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DAP-off: Astell&Kern AK240, HiFiMAN HM-901, Sony ZX-1, FiiO X5 + Chord Hugo & Calyx M from June. - Page 33

post #481 of 932
Quote:
Originally Posted by Currawong View Post
 

I decided I couldn't wait for the firmware update for the Calyx M which was supposed to be due this month and put some FLAC and DSD on a card.

 

Good ol' C.C. Colletti on the Calyx M sounds good, but slightly harsh, but the kind of harsh you get from new electronics sometimes. Maybe with use it might change. It might not too. The AK240 was more clear, but not dramatically so. As I've said before this is a top recording and with lesser quality music this difference might not be noticeable.

 

I might try running the Calyx overnight for a few nights in DAC mode to see if things change.

How's the CalyxM against AK240?

post #482 of 932
Thread Starter 
Quote:
Originally Posted by flymetothemoon View Post
 
Quote:
Originally Posted by Currawong View Post
 

I decided I couldn't wait for the firmware update for the Calyx M which was supposed to be due this month and put some FLAC and DSD on a card.

 

Good ol' C.C. Colletti on the Calyx M sounds good, but slightly harsh, but the kind of harsh you get from new electronics sometimes. Maybe with use it might change. It might not too. The AK240 was more clear, but not dramatically so. As I've said before this is a top recording and with lesser quality music this difference might not be noticeable.

 

I might try running the Calyx overnight for a few nights in DAC mode to see if things change.

How's the CalyxM against AK240?

 

Bigger and browner. :tongue_smile:

post #483 of 932
Quote:
Originally Posted by Currawong View Post
 

 

Bigger and browner. :tongue_smile:

Sorry I should have read your lines carefully.  Missed it the 1st time.  Thanks.

post #484 of 932
Quote:
Originally Posted by Currawong View Post

Bigger and browner. tongue_smile.gif

Hi,

Sorry for my bad english

But the competition between calyx VS hm901 would very interesting since their price are quite equal
And put ak240 as a standard between the comparation

smily_headphones1.gif
post #485 of 932
Thread Starter 

@Advert Unfortunately I don't have the HM901 here any longer. However, for the UI, the Calyx would win but for sound, that would be closer I reckon.

post #486 of 932

Just in case this would be good info for those that seek it, here is measurements done for AK240 vs DX90 with headphone load and without.  As  you can see, the DX90 numbers are better.

 

Credit to Shigzeo.

 

http://ohm-image.net/opinion/audiophile/rmaa-summary-ibasso-dx90-vs-astell-kern-ak240

 

 


Edited by SilverEars - 6/27/14 at 5:18pm
post #487 of 932

Opamps measure better than discrete circuits?  You don't say /facepalm

 

Joys of 110dB+ of negative feedback.  That said the DX90 is measuring no where near what the 1611/12 measure in a vacuum.


Edited by Solude - 6/27/14 at 5:42pm
post #488 of 932
Quote:
Originally Posted by Solude View Post
 

Opamps measure better than discrete circuits?  You don't say /facepalm

The AK has descrete circuit in it?  If so, do you prefere discrete?  Can you tell us why and what are the benefits?

 

Quote:

Joys of 110dB+ of negative feedback.

Can you explain this?  What does this cause?


Edited by SilverEars - 6/27/14 at 5:54pm
post #489 of 932
Quote:
Originally Posted by SilverEars View Post
 

What makes the discrete circuits measure better?  Also, it seems you prefer discrete, what makes them better to you?

 

Can you explain this?  What does this cause?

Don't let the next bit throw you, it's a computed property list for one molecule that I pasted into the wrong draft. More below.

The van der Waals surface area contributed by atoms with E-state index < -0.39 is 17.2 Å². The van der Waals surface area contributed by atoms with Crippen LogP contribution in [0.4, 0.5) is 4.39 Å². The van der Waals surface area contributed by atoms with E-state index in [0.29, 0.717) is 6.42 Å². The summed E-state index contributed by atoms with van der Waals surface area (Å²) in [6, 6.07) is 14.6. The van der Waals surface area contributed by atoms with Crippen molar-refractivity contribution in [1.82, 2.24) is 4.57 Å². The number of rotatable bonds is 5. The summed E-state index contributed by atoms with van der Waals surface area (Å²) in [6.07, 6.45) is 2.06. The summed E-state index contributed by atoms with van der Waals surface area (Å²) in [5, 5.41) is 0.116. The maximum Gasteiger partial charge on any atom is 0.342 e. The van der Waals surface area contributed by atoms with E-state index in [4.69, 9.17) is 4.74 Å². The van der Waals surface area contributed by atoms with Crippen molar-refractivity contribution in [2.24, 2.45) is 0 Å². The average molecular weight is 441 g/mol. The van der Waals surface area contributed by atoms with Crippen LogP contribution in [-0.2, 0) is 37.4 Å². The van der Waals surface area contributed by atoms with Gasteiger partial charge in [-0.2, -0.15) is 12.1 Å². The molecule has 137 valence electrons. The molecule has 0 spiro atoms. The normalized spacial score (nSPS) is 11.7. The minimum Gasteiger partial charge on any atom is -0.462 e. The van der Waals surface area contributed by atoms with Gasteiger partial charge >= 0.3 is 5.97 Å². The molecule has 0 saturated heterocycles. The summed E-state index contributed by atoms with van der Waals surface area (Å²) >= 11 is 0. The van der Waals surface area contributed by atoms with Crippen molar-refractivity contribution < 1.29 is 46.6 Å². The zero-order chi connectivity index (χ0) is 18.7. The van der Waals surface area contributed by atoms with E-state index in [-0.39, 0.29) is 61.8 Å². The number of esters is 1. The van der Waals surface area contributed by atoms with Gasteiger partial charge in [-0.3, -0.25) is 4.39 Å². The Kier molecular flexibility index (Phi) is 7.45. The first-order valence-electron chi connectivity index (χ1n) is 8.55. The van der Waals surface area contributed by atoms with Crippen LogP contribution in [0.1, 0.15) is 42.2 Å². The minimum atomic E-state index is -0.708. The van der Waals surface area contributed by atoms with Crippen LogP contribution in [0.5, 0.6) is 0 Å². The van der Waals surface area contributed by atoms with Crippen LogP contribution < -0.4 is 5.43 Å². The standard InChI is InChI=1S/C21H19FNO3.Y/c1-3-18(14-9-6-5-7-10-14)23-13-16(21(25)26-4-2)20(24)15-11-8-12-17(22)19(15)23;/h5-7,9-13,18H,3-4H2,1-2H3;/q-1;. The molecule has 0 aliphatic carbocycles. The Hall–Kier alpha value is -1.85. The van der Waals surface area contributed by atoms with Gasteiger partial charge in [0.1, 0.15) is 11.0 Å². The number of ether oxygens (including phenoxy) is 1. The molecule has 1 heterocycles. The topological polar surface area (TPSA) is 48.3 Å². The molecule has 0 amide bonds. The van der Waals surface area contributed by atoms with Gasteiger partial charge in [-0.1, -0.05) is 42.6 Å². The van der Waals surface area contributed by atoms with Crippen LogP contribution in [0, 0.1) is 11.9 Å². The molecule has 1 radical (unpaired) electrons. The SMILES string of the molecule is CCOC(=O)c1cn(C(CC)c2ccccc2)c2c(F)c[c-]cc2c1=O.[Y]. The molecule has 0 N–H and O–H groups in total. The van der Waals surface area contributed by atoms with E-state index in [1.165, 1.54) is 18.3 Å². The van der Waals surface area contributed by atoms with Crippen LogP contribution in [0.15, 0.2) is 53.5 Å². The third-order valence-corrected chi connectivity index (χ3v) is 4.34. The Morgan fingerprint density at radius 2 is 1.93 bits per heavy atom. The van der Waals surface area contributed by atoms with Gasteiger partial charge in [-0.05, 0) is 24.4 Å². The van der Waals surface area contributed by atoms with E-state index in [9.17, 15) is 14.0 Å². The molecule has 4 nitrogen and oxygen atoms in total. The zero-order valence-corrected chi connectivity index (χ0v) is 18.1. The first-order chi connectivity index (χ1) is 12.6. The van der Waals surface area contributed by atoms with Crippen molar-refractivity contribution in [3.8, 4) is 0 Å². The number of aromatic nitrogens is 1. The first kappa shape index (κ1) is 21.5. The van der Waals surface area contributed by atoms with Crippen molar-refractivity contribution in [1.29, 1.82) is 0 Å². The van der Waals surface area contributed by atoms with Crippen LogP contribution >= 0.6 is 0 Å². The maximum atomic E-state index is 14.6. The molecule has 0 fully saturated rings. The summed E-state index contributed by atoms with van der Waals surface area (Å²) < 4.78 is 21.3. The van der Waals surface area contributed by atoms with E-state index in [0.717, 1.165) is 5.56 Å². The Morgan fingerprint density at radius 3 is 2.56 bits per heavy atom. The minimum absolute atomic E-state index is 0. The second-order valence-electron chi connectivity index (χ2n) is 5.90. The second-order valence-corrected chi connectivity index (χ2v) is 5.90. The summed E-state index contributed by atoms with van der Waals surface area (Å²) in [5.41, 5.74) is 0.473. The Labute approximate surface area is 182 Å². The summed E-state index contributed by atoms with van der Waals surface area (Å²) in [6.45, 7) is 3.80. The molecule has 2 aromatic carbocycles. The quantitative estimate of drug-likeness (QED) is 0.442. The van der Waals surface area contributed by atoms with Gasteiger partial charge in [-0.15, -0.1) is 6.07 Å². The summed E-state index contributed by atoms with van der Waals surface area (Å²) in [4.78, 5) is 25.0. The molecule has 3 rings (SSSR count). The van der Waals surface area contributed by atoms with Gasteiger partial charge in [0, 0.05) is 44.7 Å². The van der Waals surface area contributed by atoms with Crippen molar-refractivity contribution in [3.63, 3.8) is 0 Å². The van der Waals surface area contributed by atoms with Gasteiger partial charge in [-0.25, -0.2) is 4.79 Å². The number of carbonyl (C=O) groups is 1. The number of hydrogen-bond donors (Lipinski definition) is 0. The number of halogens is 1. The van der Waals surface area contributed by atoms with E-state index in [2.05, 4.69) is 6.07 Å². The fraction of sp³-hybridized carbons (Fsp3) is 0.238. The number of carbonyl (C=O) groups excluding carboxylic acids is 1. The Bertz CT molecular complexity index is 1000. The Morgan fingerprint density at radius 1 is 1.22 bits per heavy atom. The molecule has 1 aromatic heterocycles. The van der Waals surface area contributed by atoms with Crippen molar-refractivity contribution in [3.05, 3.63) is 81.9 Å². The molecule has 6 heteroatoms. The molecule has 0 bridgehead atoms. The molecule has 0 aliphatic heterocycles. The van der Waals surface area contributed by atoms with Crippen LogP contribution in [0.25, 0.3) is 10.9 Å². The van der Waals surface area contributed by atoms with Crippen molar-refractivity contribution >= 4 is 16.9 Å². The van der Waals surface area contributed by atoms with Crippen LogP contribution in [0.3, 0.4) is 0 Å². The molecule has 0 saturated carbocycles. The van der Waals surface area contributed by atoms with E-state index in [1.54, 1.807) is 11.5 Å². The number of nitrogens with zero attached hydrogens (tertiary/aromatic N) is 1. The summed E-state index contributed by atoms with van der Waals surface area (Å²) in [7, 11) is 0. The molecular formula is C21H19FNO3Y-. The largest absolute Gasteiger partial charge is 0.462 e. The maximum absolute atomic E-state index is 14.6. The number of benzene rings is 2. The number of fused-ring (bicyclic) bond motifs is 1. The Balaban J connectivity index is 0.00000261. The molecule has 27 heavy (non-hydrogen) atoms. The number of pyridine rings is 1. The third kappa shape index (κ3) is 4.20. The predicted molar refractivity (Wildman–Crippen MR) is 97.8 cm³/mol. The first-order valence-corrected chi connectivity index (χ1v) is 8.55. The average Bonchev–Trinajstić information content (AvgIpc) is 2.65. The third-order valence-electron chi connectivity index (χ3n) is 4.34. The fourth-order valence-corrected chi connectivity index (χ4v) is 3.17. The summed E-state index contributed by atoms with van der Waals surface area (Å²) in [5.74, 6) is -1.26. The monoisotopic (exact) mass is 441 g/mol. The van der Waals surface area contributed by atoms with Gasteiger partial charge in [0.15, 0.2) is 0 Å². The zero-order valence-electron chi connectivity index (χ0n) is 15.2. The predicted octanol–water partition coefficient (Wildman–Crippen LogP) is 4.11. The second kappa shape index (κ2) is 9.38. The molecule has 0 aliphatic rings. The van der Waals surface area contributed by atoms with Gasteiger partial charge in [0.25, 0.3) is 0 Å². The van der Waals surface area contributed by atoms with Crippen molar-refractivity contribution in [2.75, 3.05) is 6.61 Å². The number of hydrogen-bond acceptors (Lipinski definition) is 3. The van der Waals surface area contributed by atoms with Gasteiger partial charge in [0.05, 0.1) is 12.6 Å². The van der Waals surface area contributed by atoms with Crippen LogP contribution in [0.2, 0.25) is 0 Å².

Opamps measure better... damn near always since they live in a world where you sell specs as performance and not performance as performance.

 

Dumbing feedback way down, it stabilizes the circuit and cranks measured performance by means of correction.

 

Getting good measurements with high feedback just isn't impressive.  Making a stable circuit with very low or no feedback is a much more difficult task.

post #490 of 932
Quote:
Originally Posted by Solude View Post
 

 

Opamps measure better... damn near always since they live in a world where you sell specs as performance and not performance as performance.

 

Dumbing feedback way down, it stabilizes the circuit and cranks measured performance by means of correction.

 

Getting good measurements with high feedback just isn't impressive.  Making a stable circuit with very low or no feedback is a much more difficult task.

Can  you post literature on this?  I would like to look into it.

post #491 of 932
Quote:
Originally Posted by Solude View Post
 

Opamps measure better than discrete circuits?  You don't say /facepalm

 

Joys of 110dB+ of negative feedback.  That said the DX90 is measuring no where near what the 1611/12 measure in a vacuum.

Also, why does AK advertise those values then?  The numbers without the load.  Why don't they tell us what makes their players special instead of the numbers without load, and the dumbed down balanced noise rejection diagram of two DACs.  Also, why do they use two DACs if only one can do two channels in differential mode.  From AK100 to 120 as example.  Also, the Cowon P1's single ended does crosstalk better than 240's balanced numbers.


Edited by SilverEars - 6/27/14 at 6:01pm
post #492 of 932

2 separate DACs benefit from the same philosophy as discrete devices. less dynamic current limiting and cross pollination due to lots of circuitry drawing from the same tiny tracks on the chip. It's a different scenario than and will not show up on a typical steady state test. Using one channel of a stereo chip isn't as uncommon as you may expect. Chips can be great with bandwidth but bandwidth beyond 20k (without phase shift) has no useful purpose in audio other than how it may relate to feedback and even then you can have a fast feedback loop with overall bandwidth limiting. The steady state crosstalk #s your talking about are inconsequential.